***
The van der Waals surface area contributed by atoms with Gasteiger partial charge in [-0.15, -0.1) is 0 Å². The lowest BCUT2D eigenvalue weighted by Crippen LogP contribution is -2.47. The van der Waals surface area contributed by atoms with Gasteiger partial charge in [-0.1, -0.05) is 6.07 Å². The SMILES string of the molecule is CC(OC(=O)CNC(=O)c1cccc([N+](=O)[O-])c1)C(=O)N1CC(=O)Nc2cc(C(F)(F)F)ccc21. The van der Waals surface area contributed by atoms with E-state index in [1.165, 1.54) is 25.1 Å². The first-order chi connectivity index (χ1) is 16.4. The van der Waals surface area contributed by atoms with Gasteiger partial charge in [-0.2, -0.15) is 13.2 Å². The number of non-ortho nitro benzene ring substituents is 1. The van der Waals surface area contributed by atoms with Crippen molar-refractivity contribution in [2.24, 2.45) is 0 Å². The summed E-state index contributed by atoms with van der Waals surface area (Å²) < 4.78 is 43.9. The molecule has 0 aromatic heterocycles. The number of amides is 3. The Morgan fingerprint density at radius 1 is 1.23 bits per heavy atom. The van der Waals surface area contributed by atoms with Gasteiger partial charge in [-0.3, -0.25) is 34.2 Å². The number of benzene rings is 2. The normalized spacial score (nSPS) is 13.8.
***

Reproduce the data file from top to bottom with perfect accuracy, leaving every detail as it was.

The van der Waals surface area contributed by atoms with Gasteiger partial charge in [-0.15, -0.1) is 0 Å². The lowest BCUT2D eigenvalue weighted by Crippen LogP contribution is -2.47. The van der Waals surface area contributed by atoms with Gasteiger partial charge in [-0.1, -0.05) is 6.07 Å². The SMILES string of the molecule is CC(OC(=O)CNC(=O)c1cccc([N+](=O)[O-])c1)C(=O)N1CC(=O)Nc2cc(C(F)(F)F)ccc21. The van der Waals surface area contributed by atoms with E-state index in [1.165, 1.54) is 25.1 Å². The first-order chi connectivity index (χ1) is 16.4. The van der Waals surface area contributed by atoms with Gasteiger partial charge in [-0.2, -0.15) is 13.2 Å². The number of non-ortho nitro benzene ring substituents is 1. The van der Waals surface area contributed by atoms with Crippen molar-refractivity contribution in [2.24, 2.45) is 0 Å². The summed E-state index contributed by atoms with van der Waals surface area (Å²) < 4.78 is 43.9. The molecule has 0 aromatic heterocycles. The number of amides is 3. The Morgan fingerprint density at radius 1 is 1.23 bits per heavy atom. The van der Waals surface area contributed by atoms with Gasteiger partial charge in [-0.3, -0.25) is 34.2 Å². The number of benzene rings is 2. The normalized spacial score (nSPS) is 13.8.